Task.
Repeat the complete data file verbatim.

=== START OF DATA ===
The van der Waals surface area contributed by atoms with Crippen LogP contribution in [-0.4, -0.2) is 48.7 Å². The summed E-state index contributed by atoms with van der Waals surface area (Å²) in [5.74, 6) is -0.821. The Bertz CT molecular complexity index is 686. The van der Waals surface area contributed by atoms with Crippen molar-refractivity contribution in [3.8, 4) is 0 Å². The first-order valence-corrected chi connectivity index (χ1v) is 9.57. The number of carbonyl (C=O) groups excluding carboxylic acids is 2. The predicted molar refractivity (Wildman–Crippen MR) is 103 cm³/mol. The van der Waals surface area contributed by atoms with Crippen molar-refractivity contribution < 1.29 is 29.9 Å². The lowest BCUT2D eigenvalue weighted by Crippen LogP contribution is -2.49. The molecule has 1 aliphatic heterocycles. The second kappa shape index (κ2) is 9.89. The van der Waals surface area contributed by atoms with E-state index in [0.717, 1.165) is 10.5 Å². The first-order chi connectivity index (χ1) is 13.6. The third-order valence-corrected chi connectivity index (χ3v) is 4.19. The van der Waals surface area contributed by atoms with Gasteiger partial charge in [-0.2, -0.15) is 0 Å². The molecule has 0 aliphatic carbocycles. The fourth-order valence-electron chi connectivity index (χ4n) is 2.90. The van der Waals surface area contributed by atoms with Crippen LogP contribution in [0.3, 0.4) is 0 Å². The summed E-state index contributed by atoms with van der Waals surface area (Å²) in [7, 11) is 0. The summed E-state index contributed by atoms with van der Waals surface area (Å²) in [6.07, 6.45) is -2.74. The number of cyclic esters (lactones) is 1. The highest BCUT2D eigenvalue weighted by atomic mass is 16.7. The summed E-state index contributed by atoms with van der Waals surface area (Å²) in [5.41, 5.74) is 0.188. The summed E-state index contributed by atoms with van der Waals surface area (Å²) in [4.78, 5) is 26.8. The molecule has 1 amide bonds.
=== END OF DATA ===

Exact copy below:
The van der Waals surface area contributed by atoms with Crippen LogP contribution in [-0.4, -0.2) is 48.7 Å². The summed E-state index contributed by atoms with van der Waals surface area (Å²) in [5.74, 6) is -0.821. The Bertz CT molecular complexity index is 686. The van der Waals surface area contributed by atoms with Crippen molar-refractivity contribution in [3.8, 4) is 0 Å². The first-order valence-corrected chi connectivity index (χ1v) is 9.57. The number of carbonyl (C=O) groups excluding carboxylic acids is 2. The predicted molar refractivity (Wildman–Crippen MR) is 103 cm³/mol. The van der Waals surface area contributed by atoms with Crippen molar-refractivity contribution < 1.29 is 29.9 Å². The lowest BCUT2D eigenvalue weighted by Crippen LogP contribution is -2.49. The molecule has 1 aliphatic heterocycles. The second kappa shape index (κ2) is 9.89. The van der Waals surface area contributed by atoms with E-state index in [0.717, 1.165) is 10.5 Å². The first-order chi connectivity index (χ1) is 13.6. The third-order valence-corrected chi connectivity index (χ3v) is 4.19. The van der Waals surface area contributed by atoms with Gasteiger partial charge in [-0.2, -0.15) is 0 Å². The molecule has 0 aliphatic carbocycles. The fourth-order valence-electron chi connectivity index (χ4n) is 2.90. The van der Waals surface area contributed by atoms with Crippen LogP contribution in [0.3, 0.4) is 0 Å². The summed E-state index contributed by atoms with van der Waals surface area (Å²) in [7, 11) is 0. The summed E-state index contributed by atoms with van der Waals surface area (Å²) in [6.07, 6.45) is -2.74. The number of cyclic esters (lactones) is 1. The highest BCUT2D eigenvalue weighted by atomic mass is 16.7. The summed E-state index contributed by atoms with van der Waals surface area (Å²) in [5.41, 5.74) is 0.188. The summed E-state index contributed by atoms with van der Waals surface area (Å²) in [4.78, 5) is 26.8. The molecule has 1 amide bonds.